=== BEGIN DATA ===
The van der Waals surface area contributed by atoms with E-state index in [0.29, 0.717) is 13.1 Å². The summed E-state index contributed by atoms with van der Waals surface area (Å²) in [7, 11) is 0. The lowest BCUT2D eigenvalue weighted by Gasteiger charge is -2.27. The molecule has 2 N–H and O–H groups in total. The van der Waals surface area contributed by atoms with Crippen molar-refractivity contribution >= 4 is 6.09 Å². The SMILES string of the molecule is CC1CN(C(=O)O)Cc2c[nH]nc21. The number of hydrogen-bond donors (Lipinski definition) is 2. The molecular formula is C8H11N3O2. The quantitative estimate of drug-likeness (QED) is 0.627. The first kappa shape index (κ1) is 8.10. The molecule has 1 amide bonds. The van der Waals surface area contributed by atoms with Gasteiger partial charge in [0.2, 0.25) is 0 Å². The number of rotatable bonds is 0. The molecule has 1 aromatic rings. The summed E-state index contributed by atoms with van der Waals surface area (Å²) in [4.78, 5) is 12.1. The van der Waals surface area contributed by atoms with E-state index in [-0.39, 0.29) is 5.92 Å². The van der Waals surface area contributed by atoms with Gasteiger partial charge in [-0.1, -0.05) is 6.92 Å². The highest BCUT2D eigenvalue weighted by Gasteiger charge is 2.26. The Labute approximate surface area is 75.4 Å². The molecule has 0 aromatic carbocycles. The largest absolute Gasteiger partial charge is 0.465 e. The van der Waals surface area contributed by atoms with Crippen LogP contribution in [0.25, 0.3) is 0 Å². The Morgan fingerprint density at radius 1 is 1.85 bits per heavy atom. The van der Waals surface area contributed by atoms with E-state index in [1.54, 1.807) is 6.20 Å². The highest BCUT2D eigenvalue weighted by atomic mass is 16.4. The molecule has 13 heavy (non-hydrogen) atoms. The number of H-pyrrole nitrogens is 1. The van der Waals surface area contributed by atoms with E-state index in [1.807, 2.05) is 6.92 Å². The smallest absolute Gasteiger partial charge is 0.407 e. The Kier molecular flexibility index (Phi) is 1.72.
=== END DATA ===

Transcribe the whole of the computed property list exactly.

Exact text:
The van der Waals surface area contributed by atoms with E-state index in [0.29, 0.717) is 13.1 Å². The summed E-state index contributed by atoms with van der Waals surface area (Å²) in [7, 11) is 0. The lowest BCUT2D eigenvalue weighted by Gasteiger charge is -2.27. The molecule has 2 N–H and O–H groups in total. The van der Waals surface area contributed by atoms with Crippen molar-refractivity contribution >= 4 is 6.09 Å². The SMILES string of the molecule is CC1CN(C(=O)O)Cc2c[nH]nc21. The number of hydrogen-bond donors (Lipinski definition) is 2. The molecular formula is C8H11N3O2. The quantitative estimate of drug-likeness (QED) is 0.627. The first kappa shape index (κ1) is 8.10. The molecule has 1 amide bonds. The van der Waals surface area contributed by atoms with Gasteiger partial charge in [0.2, 0.25) is 0 Å². The number of rotatable bonds is 0. The molecule has 1 aromatic rings. The summed E-state index contributed by atoms with van der Waals surface area (Å²) in [4.78, 5) is 12.1. The van der Waals surface area contributed by atoms with E-state index in [-0.39, 0.29) is 5.92 Å². The van der Waals surface area contributed by atoms with Gasteiger partial charge in [-0.1, -0.05) is 6.92 Å². The highest BCUT2D eigenvalue weighted by Gasteiger charge is 2.26. The Labute approximate surface area is 75.4 Å². The molecule has 0 aromatic carbocycles. The largest absolute Gasteiger partial charge is 0.465 e. The van der Waals surface area contributed by atoms with Crippen LogP contribution in [0.25, 0.3) is 0 Å². The Morgan fingerprint density at radius 1 is 1.85 bits per heavy atom. The van der Waals surface area contributed by atoms with E-state index in [1.54, 1.807) is 6.20 Å². The highest BCUT2D eigenvalue weighted by atomic mass is 16.4. The molecule has 13 heavy (non-hydrogen) atoms. The number of H-pyrrole nitrogens is 1. The van der Waals surface area contributed by atoms with E-state index in [1.807, 2.05) is 6.92 Å². The smallest absolute Gasteiger partial charge is 0.407 e. The Kier molecular flexibility index (Phi) is 1.72.